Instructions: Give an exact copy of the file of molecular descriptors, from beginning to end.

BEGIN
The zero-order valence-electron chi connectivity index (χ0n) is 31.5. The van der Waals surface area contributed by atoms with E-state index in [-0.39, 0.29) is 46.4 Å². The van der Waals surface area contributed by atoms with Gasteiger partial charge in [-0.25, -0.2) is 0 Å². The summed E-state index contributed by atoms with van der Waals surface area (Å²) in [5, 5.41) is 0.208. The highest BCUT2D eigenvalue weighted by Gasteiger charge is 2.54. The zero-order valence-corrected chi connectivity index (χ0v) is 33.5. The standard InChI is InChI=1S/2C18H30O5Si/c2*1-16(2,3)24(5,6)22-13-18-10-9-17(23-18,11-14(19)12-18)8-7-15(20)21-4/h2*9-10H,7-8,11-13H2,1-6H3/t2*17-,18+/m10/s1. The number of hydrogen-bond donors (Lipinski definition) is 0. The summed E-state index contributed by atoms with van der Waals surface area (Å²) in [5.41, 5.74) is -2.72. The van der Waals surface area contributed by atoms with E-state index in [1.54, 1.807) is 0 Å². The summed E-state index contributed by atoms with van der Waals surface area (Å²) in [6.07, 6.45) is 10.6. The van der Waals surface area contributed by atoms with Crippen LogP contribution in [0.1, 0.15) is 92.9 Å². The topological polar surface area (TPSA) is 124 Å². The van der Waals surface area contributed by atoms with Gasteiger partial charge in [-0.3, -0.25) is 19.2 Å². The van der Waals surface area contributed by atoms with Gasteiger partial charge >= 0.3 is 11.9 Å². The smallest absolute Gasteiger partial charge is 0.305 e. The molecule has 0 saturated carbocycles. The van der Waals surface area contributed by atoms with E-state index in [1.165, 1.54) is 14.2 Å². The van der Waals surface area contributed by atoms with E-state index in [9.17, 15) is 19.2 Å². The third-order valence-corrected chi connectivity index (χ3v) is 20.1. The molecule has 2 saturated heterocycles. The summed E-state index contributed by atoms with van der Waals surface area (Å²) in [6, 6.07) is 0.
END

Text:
The zero-order valence-electron chi connectivity index (χ0n) is 31.5. The van der Waals surface area contributed by atoms with E-state index in [-0.39, 0.29) is 46.4 Å². The van der Waals surface area contributed by atoms with Gasteiger partial charge in [-0.25, -0.2) is 0 Å². The summed E-state index contributed by atoms with van der Waals surface area (Å²) in [5, 5.41) is 0.208. The highest BCUT2D eigenvalue weighted by Gasteiger charge is 2.54. The zero-order valence-corrected chi connectivity index (χ0v) is 33.5. The standard InChI is InChI=1S/2C18H30O5Si/c2*1-16(2,3)24(5,6)22-13-18-10-9-17(23-18,11-14(19)12-18)8-7-15(20)21-4/h2*9-10H,7-8,11-13H2,1-6H3/t2*17-,18+/m10/s1. The number of hydrogen-bond donors (Lipinski definition) is 0. The summed E-state index contributed by atoms with van der Waals surface area (Å²) in [5.41, 5.74) is -2.72. The van der Waals surface area contributed by atoms with E-state index in [1.54, 1.807) is 0 Å². The summed E-state index contributed by atoms with van der Waals surface area (Å²) in [6.07, 6.45) is 10.6. The van der Waals surface area contributed by atoms with Crippen LogP contribution in [0.1, 0.15) is 92.9 Å². The topological polar surface area (TPSA) is 124 Å². The van der Waals surface area contributed by atoms with Gasteiger partial charge in [-0.3, -0.25) is 19.2 Å². The van der Waals surface area contributed by atoms with Gasteiger partial charge >= 0.3 is 11.9 Å². The smallest absolute Gasteiger partial charge is 0.305 e. The molecule has 0 saturated carbocycles. The van der Waals surface area contributed by atoms with E-state index in [1.165, 1.54) is 14.2 Å². The van der Waals surface area contributed by atoms with E-state index in [9.17, 15) is 19.2 Å². The third-order valence-corrected chi connectivity index (χ3v) is 20.1. The molecule has 2 saturated heterocycles. The summed E-state index contributed by atoms with van der Waals surface area (Å²) in [6, 6.07) is 0.